BooksOfTheMoon

Space Helmet for a Cow 2: The Mad, True Story of Doctor Who (1990-2013)

By Paul Kirkley

Rating: 3 stars

The second volume of Space Helmet for a Cow takes up the story from where the first volume leaves off: Doctor Who has been cancelled and that looks like that. Talking us through the Wilderness Years, to its triumphant return and beyond, Kirkley retains the informal, chatty style from the first book that makes this as easy to read as that volume.

There is, however, a major issue with this volume, which Kirkley acknowledges in the introduction, is that this is all still comparatively recently. Doctor Who returned in 2005, that’s just twelve years ago, at the time of this review. There hasn’t been time for things to come out in the wash yet, so we still don’t have the full story behind Christopher Eccleston’s short time in the Tardis, or why Freema Agyeman left after just one year. And that just gets worse, the closer to the present day that we get. By the time we’re up to Eleven’s last series (and the afterword, that discusses Twelve’s first couple of seasons), it’s become just a glorified episode guide, with a ratings count. That’s not to take anything away from the work that Kirkley has put in, but I’d be much more interested in the second edition of Space Helmet Vol 2, that emerges in another couple of decades.

There’s still some good stories behind the scenes, and some running gags at the expense of former BBC director general Michael Grade (and Adric. I would say poor Adric, but, well, it’s Adric). But it’s not as essential a volume as its predecessor. And it could still do with an index.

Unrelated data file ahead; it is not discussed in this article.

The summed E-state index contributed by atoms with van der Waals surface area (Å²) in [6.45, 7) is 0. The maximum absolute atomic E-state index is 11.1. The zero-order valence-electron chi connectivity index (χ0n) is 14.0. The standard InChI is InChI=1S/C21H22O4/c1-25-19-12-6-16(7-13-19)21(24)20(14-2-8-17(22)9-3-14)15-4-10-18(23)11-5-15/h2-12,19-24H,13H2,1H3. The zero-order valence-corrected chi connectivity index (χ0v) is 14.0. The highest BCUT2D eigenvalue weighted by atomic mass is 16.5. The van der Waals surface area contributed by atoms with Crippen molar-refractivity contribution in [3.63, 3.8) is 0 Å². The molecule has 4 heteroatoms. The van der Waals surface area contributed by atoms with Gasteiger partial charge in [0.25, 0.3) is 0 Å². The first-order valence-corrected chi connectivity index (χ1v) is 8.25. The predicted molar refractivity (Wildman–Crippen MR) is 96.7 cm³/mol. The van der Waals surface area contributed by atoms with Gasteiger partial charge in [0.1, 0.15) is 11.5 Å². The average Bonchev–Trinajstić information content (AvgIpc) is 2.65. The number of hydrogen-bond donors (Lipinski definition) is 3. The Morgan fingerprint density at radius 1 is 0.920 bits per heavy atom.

Book details

ISBN: 9781935234210
Publisher: Mad Norwegian Press

Space Helmet for a Cow: The Mad, True Story of Doctor Who (1963-1989)

By Paul Kirkley

Rating: 4 stars

This is an engaging book, informally written, with lots of snarky asides to the reader and imagined conversations between the figures that form this history. I’m a confirmed fan of many years standing, but there was still a fair bit in here that I didn’t know. Kirkley admits in the acknowledgements at the end that he relied heavily on secondary works, but for a book like this that’s perfectly reasonable. And he provides his references in a comprehensive source section at the back.

Although I didn’t really get into the fandom properly until later, I’ve always tended to go along with the general notion that John Nathan-Turner wasn’t good for the programme, but Kirkley is sympathetic to him and I find myself coming away with a much more nuanced view of the chap. The higher echelons of the BBC in the 80s, though, come in for a drubbing.

One thing that the book sorely needs is an index. There are so many names that it’s difficult to keep track of them all, so an index to let you flip back and check up on them would be invaluable. Without it, it makes it hard to use as a reference. In saying that, the book is clearly intended as a narrative history, not a scholarly one, so the omission is understandable.

So overall, this is an entertaining history of the fascinating story of a remarkable television programme. One that somehow managed to survive its first couple of disaster-laden episodes and is still going strong, more than fifty years later.

Book details

ISBN: 9781935234173
Publisher: Mad Norwegian Press
Year of publication: 2014

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